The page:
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A Victorian Scrapbook

A Scrapbook of Newspaper Articles Compiled by George Burgess (1829-1905)

A Compilation of short articles from Victorian Newspapers

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Transcripts from original newspaper articles: -


A Boy

A Disconsolate House

A French Clergyman Observed In A Recent Sermon

A Gem

A Hint To Mothers

A Kiss

A Maiden’s Wants

A Specimen Of Sharp Shooting Between A Coquette And Her Lover

A Venerable Old Man Says

A Word For The Ear Of Single Men

Botany Bay Cement

Early Rising by Lord Chatham


Good For Everybody

He & She

How Men Should Treat Women

If I Must Make A Choice

No Doubt Providence

Recipe For Matrimonial Happiness

The Best Women In The World

The Wife

There is a man out west so forgetful of faces

We Never Injure Our Own Characters So Much As When...

What Our Parlours Should Be

Whom To Marry


Worldly Wealth by Matthew Henry

A Coquette and her lover
… The following is a specimen of sharp shooting between a coquette and her lover: - “You men are angels when you woo the maid. But devils when the marriage vow is paid.” The lover, not be out-done, replied nearly as follows: - “The change, dear girl, is easily forgiven. We find ourselves in hell instead of heaven.”

A Gem. – An eminent modern writer beautifully says: - “The foundation of domestic happiness is faith in the virtue of woman; the foundation of all political happiness in confidence in the integrity of man; and the foundation of all happiness, temporal and eternal, - reliance on the goodness of God.”

– A celebrated physician, among important hints to young mothers, recommends patience and care in teaching babies to feel their “footies.” He says that for the sake of seeing them tottle, they are put upon the floor too soon, which has a tendency to furnish them with an everlasting pair of parenthetical shanks.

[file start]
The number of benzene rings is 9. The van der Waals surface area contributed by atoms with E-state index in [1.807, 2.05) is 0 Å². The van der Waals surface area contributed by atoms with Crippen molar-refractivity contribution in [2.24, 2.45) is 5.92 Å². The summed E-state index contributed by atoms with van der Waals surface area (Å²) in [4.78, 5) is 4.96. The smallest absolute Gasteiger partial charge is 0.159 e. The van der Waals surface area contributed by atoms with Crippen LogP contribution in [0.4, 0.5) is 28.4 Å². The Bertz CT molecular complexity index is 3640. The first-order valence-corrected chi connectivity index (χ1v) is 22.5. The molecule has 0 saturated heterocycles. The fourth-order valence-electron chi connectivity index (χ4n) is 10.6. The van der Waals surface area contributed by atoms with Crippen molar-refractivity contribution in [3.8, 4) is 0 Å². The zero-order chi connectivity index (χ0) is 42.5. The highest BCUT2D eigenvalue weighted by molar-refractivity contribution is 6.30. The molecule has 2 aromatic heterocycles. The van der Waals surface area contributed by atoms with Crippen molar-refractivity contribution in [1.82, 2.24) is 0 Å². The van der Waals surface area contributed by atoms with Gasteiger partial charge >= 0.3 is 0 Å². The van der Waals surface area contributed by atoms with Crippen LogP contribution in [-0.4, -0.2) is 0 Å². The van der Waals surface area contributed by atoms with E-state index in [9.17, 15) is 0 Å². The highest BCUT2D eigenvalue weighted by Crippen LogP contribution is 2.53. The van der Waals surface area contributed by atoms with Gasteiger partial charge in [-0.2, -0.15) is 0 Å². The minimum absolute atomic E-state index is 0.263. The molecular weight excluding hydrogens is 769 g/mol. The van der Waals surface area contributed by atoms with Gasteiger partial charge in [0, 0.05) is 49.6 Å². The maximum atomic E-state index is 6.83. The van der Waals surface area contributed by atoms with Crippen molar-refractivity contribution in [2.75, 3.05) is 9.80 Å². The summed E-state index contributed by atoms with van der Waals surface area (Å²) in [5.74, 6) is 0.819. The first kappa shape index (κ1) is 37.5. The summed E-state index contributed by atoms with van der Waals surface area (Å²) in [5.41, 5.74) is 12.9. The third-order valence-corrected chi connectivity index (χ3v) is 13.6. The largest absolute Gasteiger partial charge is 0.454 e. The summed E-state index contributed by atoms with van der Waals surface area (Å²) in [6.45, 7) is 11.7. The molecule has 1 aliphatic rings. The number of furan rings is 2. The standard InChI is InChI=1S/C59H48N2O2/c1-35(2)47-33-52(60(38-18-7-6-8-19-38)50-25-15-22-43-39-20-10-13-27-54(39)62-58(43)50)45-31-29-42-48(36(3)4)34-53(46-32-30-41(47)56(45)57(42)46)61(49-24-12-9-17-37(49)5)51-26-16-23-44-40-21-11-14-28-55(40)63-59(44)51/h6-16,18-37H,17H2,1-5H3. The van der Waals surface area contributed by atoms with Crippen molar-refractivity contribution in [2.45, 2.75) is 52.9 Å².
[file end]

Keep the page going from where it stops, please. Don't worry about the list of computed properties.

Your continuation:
Make a Choice
… If I must make a choice either of continual prosperity or continual adversity, I would choose the latter; for, in adversity, no good man can want comfort, whereas, in prosperity, most men want discretion.

– It strikes us that there is a “word of wisdom” in the following quotation – brief as it is: “Every school boy knows that a kite would not fly unless it had a string tying it down. It is just so in life. The man who is tied down by half a dozen blooming responsibilities and their mother will make a higher and stronger flight than the bachelor, who, having nothing to keep him steady is always floundering in the mud. If you want to rise in the world tie yourself to somebody.”

– Marryin’ is a good thing, it is a grate thing, as Aunt Jane ses, a grate institushion (how she noes I can’t tell, for she never had a chance to try); it’s good for everybody. Are you old – marry; it’ll make you old. In fact, it is sooted to ev’ry and ennybody. It’s a briar rose hedge that society has set up to keep folks inside the bounds uv good behaviour; and tho’ I’ve had ups and downs in it, and no all about it, still! Say, hooray for marryin’! It’s food for everybody. – American Paper.

– That woman deserves not a husband’s generous love who will not greet him with a smile as he returns from the labors of the day. Who will not try to chain him to his home by the sweet enchantment of a cheerful heart. There is not one in a thousand that is so unfeeling as to withstand such influence and break away from such a home.

. Of all the sad inventions a female to annoy, There’s none a mother mentions as equal to a boy; Consistently pursuing of mischief all-day through, He’s done it, or he’s doing, or else he’s going to.

– A Persian poet gives the following instruction upon this important subject: - “When thou art married, seek to please thy wife; but listen not to all she says. From man’s right side a rib was taken to form the woman, and never was there seen a rib quite straight. And wouldst thou straighten it? It breaks, but bends not. Since, then, ‘tis plain that crooked is woman’s temper, forgive her faults, and blame her not; nor let her anger thee, nor coercion use, as all is vain to straighten what is curved.

He: “Miss Angelina, I love you.”
She: “But I haven’t a penny in the world.”
He: “Excuse me; you did not allow me to finish. I love you not.”
She: “Oh; I only wanted to try you. You see, I have a fortune of ten thousand pounds.”
He: “Yes; but you interrupted me again. I Love you not for your money’s sake.”
She: “Well, I’m so glad, for that was only a joke about the ten thousand pounds.”